Anyway, they get through that non-issue and find their real task: confront a local author who goes by Stephen King, a name that rings a bell from the book that Father Callahan found. Eddie and Roland actually do this: they go to Stephen King’s house, back when he only has a couple books under his belt and his kids are still toddlers. They find him home alone and although The Gunslinger hadn’t been officially published yet, the author knows exactly who Roland is when he sees his own creations walk up the drive. Of course, it takes a long time for him to believe it, and it’s only when in a trance state that the gunslingers can really tap what this man knows about the Tower and its sway.

Think what you will about this literary device, but I have to say that the scene is done incredibly well. It’s self-indulgent, sure, but then again, so is the entire enterprise of writing dozens of novels. And it’s not like it came out of nowhere: the breadcrumbs leading to this moment of supreme world-crossing have been steadily dropped from book one. The juiciest parts are the mythological tidbits we get from the character Stephen King. He speaks of the great force of Gan being responsible for this tale, and the need to repudiate Dis (in other words, Discordia). He admits being afraid of writing the story, and of Roland in particular, and that he feels the need to continue the tale whenever he hears the song of the Turtle (the turtle’s name is Maturin). Eddie and Roland actually have to convince him to keep writing, to pick up the tale where Roland wakes up on the beach after palavering with the man in black. They remind him that “you’ll write many stories, but every one will be to some greater or lesser degree about this story,” which is “the only real story you have to tell.”

One argument is that King overdoes it a bit in having the character of himself proclaim that he is not acting of his own volition in writing these stories, and he acts as a vessel as they are pulled from his navel. The coda of the book is a writer’s journal of King getting back into the groove in resuming the Dark Tower stories, and he talks about the fact that when inspiration strikes for these books in particular, everything flows out without him even trying. This could be a get-out-of-jail-free card for anything that the reader finds lacking in the stories, but it’s also possible that it’s something close to the truth. I understand that the writer’s journal is a fictionalized piece and yet another literary trick, but it at least reads as plausible in spirit. You hear of artists like Neil Young saying much the same thing, of being open to a wavelength and then translating into song the material that the universe has gifted him. It’s probably as close to “supernatural” as humans can ever come.

I suppose this book will remain an odd one, doomed to be the precursor to the finale, and perhaps I’ll once again forget most of its details as time goes on. But it’s still an enticing read because it feels like the last chance for set-ups, and also because it’s bittersweet to now turn to the final installment. Roland, Stephen King, and the reader all share this sentiment simultaneously (one that can be applied to all stories in both life and fiction):

It’s as if, after all these years, the quest itself has become the point for me, and the end is frightening.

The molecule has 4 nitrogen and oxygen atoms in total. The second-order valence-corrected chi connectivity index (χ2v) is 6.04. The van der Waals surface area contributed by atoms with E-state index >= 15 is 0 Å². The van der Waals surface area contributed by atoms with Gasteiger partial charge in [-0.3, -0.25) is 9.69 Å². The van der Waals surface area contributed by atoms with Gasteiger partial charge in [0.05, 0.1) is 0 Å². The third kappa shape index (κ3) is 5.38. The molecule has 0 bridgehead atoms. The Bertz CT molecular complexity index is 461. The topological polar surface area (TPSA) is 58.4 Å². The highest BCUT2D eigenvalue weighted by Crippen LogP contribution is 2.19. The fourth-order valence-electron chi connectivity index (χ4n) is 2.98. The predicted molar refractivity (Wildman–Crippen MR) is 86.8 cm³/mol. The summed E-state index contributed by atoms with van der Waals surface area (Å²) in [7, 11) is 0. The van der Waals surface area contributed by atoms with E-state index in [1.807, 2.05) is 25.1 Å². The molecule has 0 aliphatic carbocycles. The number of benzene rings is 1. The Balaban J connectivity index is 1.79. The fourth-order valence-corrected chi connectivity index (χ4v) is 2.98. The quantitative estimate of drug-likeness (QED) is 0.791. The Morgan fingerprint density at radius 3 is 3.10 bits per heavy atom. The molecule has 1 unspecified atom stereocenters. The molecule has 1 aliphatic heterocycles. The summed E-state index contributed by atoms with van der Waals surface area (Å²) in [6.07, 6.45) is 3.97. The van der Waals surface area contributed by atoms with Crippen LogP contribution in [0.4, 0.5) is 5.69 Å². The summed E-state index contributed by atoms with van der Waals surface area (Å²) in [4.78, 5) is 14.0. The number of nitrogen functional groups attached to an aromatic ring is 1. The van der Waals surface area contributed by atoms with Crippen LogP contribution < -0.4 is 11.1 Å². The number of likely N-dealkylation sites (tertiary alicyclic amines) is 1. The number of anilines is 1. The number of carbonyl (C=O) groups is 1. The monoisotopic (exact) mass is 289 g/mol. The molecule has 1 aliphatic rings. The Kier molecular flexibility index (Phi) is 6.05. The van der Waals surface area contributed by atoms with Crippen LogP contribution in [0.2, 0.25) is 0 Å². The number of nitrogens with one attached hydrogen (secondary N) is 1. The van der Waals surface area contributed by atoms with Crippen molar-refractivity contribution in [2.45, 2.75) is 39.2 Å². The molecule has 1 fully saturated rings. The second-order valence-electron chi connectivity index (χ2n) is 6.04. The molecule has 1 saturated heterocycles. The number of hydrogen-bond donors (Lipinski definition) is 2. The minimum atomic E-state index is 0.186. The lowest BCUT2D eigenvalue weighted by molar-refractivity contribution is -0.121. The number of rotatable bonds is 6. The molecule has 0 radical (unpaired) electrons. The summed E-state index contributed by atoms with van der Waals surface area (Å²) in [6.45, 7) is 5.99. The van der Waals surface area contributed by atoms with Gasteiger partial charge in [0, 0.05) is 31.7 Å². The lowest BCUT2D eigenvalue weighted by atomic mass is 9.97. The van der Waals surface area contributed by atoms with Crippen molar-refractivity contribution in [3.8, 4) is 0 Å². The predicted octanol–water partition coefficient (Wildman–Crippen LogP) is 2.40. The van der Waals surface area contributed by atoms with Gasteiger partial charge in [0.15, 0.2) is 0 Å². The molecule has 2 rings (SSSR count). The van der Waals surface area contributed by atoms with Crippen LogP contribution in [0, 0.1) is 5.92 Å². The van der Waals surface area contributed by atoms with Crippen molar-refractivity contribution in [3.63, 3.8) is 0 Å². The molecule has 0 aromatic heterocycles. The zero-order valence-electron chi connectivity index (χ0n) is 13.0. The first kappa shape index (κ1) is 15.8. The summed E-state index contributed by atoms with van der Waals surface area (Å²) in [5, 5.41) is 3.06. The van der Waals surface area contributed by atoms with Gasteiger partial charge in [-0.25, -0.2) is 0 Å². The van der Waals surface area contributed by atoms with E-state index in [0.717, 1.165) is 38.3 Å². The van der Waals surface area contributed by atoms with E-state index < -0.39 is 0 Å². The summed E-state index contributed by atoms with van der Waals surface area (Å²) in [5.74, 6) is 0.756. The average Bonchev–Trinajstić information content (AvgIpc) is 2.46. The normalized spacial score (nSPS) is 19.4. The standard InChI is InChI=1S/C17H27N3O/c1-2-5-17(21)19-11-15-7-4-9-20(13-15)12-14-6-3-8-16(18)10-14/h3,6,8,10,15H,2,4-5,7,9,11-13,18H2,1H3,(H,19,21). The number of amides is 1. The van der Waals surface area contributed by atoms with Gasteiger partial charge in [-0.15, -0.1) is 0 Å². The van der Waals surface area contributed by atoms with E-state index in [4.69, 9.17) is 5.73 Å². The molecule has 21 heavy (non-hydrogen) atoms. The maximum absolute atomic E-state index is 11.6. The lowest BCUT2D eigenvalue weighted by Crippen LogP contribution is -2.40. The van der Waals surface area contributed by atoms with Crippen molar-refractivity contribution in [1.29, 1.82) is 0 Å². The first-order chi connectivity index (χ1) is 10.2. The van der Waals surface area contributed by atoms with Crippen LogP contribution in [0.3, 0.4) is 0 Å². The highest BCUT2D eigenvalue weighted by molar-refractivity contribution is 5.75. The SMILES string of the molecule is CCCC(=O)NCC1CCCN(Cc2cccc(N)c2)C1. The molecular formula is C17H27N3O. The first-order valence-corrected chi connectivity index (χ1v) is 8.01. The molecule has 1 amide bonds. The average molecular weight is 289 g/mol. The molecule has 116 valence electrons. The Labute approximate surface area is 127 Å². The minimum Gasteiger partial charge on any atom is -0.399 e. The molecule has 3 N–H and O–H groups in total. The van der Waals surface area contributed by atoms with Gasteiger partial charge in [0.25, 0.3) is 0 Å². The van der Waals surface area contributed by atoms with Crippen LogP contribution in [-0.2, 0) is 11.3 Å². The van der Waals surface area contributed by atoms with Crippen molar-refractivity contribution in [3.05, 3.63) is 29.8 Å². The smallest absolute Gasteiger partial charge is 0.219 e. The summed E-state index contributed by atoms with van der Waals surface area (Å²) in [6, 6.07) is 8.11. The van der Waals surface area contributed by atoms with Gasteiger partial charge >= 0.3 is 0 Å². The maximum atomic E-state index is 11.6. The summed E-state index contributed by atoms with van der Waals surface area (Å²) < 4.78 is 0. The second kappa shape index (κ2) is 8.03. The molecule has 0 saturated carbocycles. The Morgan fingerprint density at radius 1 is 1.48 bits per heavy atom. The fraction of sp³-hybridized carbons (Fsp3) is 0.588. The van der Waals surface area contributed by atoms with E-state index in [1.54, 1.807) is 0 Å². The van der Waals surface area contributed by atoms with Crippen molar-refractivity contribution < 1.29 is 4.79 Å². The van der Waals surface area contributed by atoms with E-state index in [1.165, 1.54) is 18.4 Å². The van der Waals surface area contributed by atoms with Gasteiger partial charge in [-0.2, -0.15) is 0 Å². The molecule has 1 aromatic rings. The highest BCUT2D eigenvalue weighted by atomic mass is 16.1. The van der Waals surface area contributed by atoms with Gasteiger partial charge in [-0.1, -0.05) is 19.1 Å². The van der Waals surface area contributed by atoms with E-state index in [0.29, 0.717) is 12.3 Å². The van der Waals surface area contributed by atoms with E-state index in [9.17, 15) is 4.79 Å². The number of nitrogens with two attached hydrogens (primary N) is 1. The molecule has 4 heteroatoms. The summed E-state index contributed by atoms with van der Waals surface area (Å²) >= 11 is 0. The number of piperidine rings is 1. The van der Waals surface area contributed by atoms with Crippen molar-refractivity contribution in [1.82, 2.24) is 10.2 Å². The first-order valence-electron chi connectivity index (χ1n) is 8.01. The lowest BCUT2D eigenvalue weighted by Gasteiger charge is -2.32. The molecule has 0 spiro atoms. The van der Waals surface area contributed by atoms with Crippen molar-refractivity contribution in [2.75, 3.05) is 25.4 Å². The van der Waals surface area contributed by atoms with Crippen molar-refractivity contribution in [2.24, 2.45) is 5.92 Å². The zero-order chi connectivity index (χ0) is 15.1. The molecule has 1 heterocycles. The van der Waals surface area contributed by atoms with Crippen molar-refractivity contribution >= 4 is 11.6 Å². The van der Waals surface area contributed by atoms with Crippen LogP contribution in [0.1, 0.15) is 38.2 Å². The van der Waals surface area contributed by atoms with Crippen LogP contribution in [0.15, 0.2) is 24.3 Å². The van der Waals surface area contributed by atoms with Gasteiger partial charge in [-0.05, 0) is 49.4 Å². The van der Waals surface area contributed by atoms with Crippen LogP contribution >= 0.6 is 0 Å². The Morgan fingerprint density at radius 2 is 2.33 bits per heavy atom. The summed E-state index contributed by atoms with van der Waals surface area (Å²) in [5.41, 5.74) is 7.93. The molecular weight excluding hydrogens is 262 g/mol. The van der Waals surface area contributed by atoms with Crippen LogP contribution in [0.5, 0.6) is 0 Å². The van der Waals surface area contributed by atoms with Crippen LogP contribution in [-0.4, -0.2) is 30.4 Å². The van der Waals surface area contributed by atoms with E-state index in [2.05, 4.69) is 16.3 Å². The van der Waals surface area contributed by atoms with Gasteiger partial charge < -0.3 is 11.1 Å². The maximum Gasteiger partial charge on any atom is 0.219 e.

Mid-World Round-Up (brought to you by Maturin, the turtle of enormous girth):

  • 19: REPRODUCTION (but not really, not until next book!)
  • Epigraphs: Author Leif Enger, the traditional song “Maid of Constant Sorrow,” and Jake Chambers’ “Go, then. There are other worlds than these.”
  • Ka like a wind:
    • At the beginning of the book, Roland states that they may not be able to help Susannah much: “It’s in the hands of ka, and there used to be a saying in my country: ‘Ka has no heart or mind.'”
    • Susannah, with the incisive blow: “It’s wonderful how everyone seems to think they know just what ka means for them. Don’t you think that’s wonderful?”
    • King himself complains that “ka is never satisfied, greedy old ka,” and recalls that he made Susan Delgado say the same: “Greedy old ka, how I hate it.”
  • Know your gunslinger:
    • “I hold to no God. I hold to the Tower, and won’t pray to that.”
    • Once upon a bye, we learned Roland’s grandma’s name. Here we find out that his grandfather is Alaric, “he of the red hair.”
    • Callahan reflects: “Roland dancing the commala in the lights, the colored lights. Roland dancing in the white. Always Roland; and in the end, after the others had fallen, murdered away one by one in these bloody motions, Roland would remain.”
  • Meditations on the Tower: This is a long but juicy chunk of world-building exposition that somehow Mia has on hand: “The Beams rose from the Prim on the airs of magic, the true magic which passed long ago. … Once upon a time all was Discordia and from it, strong and all crossing at a single unifying point, came the six Beams. There was magic to hold them steady for eternity, but when the magic left from all there is but the Dark Tower, which some have called Can Calyx, the Hall of Resumption, men despaired. When the Age of Magic passed, the Age of Machines came.”
  • Gettin’ meta: This whole novel is an exercise in extreme metafiction. But aside from the major examples, there are several other asides, such as these thoughts from Eddie:
    • “When you came right down to it, how did anyone know they weren’t a character in some writer’s story?”
    • “But of course we have to remove the bullet. No story of this type would be complete without at least one scene where–” and then he has the sudden realization that in the previous story, they acted out The Magnificent Seven. (And I have to admit, it does feel satisfying to read a good ol’ belt-biting, bullet-pulling scene in this crazy western.)
  • Foreshadowing:
    • When Mia still has her confidence, she boasts of some knowledge: “[Roland] will be destroyed, aye, and all those who stand with him. I carry his doom in my own belly, and I care not.”
    • Stephen King ponders the trickiness of needing to bring back Jake Chambers after killing the character off in The Gunslinger. He reflects that fortunately, in supernatural tales, “nobody had to really die.”
    • The are some hints about the state of the big bad residing in the Tower. What if the Crimson King turns out to be only “feeble-minded and malicious”?